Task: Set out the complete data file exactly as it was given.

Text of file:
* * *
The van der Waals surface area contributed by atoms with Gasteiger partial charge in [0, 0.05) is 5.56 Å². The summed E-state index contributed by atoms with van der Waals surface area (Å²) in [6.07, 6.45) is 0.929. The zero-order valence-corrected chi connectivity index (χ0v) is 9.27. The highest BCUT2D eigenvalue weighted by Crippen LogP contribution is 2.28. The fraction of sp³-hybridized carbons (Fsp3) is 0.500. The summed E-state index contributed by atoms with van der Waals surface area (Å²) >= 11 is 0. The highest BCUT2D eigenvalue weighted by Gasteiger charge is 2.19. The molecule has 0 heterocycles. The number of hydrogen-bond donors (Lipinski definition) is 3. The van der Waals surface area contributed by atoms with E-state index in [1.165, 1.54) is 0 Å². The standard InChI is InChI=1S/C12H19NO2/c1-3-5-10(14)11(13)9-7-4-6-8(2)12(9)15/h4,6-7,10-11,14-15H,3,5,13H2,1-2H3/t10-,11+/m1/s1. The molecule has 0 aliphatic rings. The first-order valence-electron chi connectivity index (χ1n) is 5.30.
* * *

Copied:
The van der Waals surface area contributed by atoms with Gasteiger partial charge in [0, 0.05) is 5.56 Å². The summed E-state index contributed by atoms with van der Waals surface area (Å²) in [6.07, 6.45) is 0.929. The zero-order valence-corrected chi connectivity index (χ0v) is 9.27. The highest BCUT2D eigenvalue weighted by Crippen LogP contribution is 2.28. The fraction of sp³-hybridized carbons (Fsp3) is 0.500. The summed E-state index contributed by atoms with van der Waals surface area (Å²) >= 11 is 0. The highest BCUT2D eigenvalue weighted by Gasteiger charge is 2.19. The molecule has 0 heterocycles. The number of hydrogen-bond donors (Lipinski definition) is 3. The van der Waals surface area contributed by atoms with E-state index in [1.165, 1.54) is 0 Å². The standard InChI is InChI=1S/C12H19NO2/c1-3-5-10(14)11(13)9-7-4-6-8(2)12(9)15/h4,6-7,10-11,14-15H,3,5,13H2,1-2H3/t10-,11+/m1/s1. The molecule has 0 aliphatic rings. The first-order valence-electron chi connectivity index (χ1n) is 5.30.